Wednesday, February 8, 2023


RV Tire Safety: Can you change tire size or type on your RV?

By Roger Marble
As an actual Tire Design Engineer, I can assure you that there is more misinformation or partially correct information out there on the internet than technically accurate information regarding tires.

It is true that the original tire selection is the responsibility of the RV manufacturer. The issue is that once the RV is sold it seems that most RV manufacturers have little or no interest in standing behind their choices with any actual warranty service when it comes to tires.

It seems that OE (original equipment) tire selection for most RVs is based on one goal: Find the smallest, lowest-cost tire that will meet the requirements.

The only Federal (DOT) requirement is that the tire load capacity, times the number of tires on the axle, be AT LEAST equal to the maximum load rating of the axle. While RVIA (RV Industry Association) now requires 10% Reserve Load capacity, DOT does not. As a point of reference, most cars come with a 20% to 30% or higher Reserve Load capacity

A smaller tire can mean the RV manufacturer can get away with a less costly (i.e., smaller) wheel and maybe a smaller wheel well. So this is extra pressure on the purchasing department to get the minimum possible tire that can meet the requirements.

Given the above, it is up to you, the owner, to decide if you want any, some or more “Reserve Load capacity” for your RV. You may have the option of larger tires. Or you may be restricted to trying to find tires of the same dimensions but with higher load capacity.

Types of tires

You need to educate yourself about the requirements and limitations of the four “types” of tires that are in the market.

P-type tires

‘P” is Passenger type. If used on an RV (trailer or motorhome), the load capacity must be reduced by dividing by 1.1. But not everyone will know or do that.

LT-type tires

“LT” (Light Truck) type tires can be used in RV service. However, you will soon discover that LT tires with the same dimensions and Load Range (ply rating) have a lower load capacity than the same dimension as ST type.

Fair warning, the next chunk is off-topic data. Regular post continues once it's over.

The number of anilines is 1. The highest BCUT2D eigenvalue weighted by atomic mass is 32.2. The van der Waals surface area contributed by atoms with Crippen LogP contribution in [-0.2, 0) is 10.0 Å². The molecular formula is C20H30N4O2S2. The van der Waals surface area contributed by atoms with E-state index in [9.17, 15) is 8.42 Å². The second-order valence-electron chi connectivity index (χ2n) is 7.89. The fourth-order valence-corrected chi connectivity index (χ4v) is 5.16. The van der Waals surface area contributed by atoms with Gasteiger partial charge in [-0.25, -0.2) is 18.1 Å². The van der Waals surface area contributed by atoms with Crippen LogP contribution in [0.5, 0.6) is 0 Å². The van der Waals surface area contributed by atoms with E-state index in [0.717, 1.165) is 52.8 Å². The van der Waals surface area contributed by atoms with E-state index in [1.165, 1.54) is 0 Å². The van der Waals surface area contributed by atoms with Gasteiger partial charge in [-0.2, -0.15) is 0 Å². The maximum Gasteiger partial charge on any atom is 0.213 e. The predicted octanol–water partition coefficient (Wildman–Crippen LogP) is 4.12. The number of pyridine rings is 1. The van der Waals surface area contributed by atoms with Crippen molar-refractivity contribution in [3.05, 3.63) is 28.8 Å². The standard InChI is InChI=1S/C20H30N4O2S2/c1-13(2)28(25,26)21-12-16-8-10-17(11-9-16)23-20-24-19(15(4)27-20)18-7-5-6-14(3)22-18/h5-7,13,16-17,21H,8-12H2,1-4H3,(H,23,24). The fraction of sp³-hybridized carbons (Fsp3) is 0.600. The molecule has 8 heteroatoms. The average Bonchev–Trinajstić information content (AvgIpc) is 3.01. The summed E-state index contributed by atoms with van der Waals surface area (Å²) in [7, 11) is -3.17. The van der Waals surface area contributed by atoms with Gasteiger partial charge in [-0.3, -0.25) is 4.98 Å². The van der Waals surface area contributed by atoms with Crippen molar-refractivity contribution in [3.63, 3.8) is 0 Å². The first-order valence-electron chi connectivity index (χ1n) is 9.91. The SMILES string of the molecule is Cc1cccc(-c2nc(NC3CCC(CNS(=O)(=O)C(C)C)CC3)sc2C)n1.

ST-type tires

“ST” (Special Trailer) type tires have the highest load capacity rating for a given set of dimensions. But you need to remember that the ST tire load formula that is used to calculate the tire load capacity is based on an assumption of a 65 mph maximum speed. We all know that there is “No Free Lunch” and the trade-off for increased load capacity is lower speed capability. The “Speed Rating” symbol on many ST type tires is based on a 30-minute test. So you need to decide if you want to depend on such a short-term test when making a tire selection.

Truck/Bus tires

Finally, there are actual “Truck/Bus” tires. These have no leading letter and are usually on 17.5″ or larger wheels. These tires have higher Load Range, usually F or higher. These tires are almost all rated for 75 mph in RV use on the highway.

Do your homework. Ask questions, but remember there are very few really knowledgeable people out there who have the training or experience in tire engineering. Just having driven on tires for 40 years is not the same as having been held responsible for designing tires for Truck, Passenger, Trailer, or Indianapolis racing application. Also, being able to read Federal Regulations is not the same as having to work within those regulations while meeting the goals and demands from GM, Mazda, Toyota, Honda, Freightliner, MB, Nissan, Ford, or Chrysler.

Incidentally, I am only aware of two actual Tire Design Engineers who regularly post on various RV Forums.

Have a tire question? Sign up for Roger Marble’s new Facebook Group: RV tire news, information and discussion, hosted by and moderated by Roger. He’ll be happy to help you.

Read more from Roger Marble on his blog at or on



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Kevin Bowden
1 year ago

I don’t see where you actually answered the title question – but assume the answer would be “yes”. Maybe a follow-up article on how one would go about determining the optimal wheel/tire size solution? I have a TT with 14″ wheels, was considering upgrading to 15″ wheels. What benefits would this really provide? Greater load capacity? Higher speed rating? Cooler running temps? Are there any downsides to such a move?

Tony Grigg
1 year ago

Thanks for the article, Roger. I have a question about your last statement under ST type tires.
I have to ‘decide’ if I want to trust the 30 minute tested rating? Well, if that is how the manufacturer tests them, just what choice do I have?

I worked in a computer engineering environment for many years. Like most engineers, you and I often suffer from the tendency to point out the drawbacks in each option available, without helping to bring others to the best possible conclusion/decision. After reading your comments on each tire type, one might conclude it is best to just drive on the rims.

1 year ago

Thanks for the excellent description of the various tire types. Happy with the current tire wheel size on the RV now, but would consider going to a larger combination when time (4 years from now).

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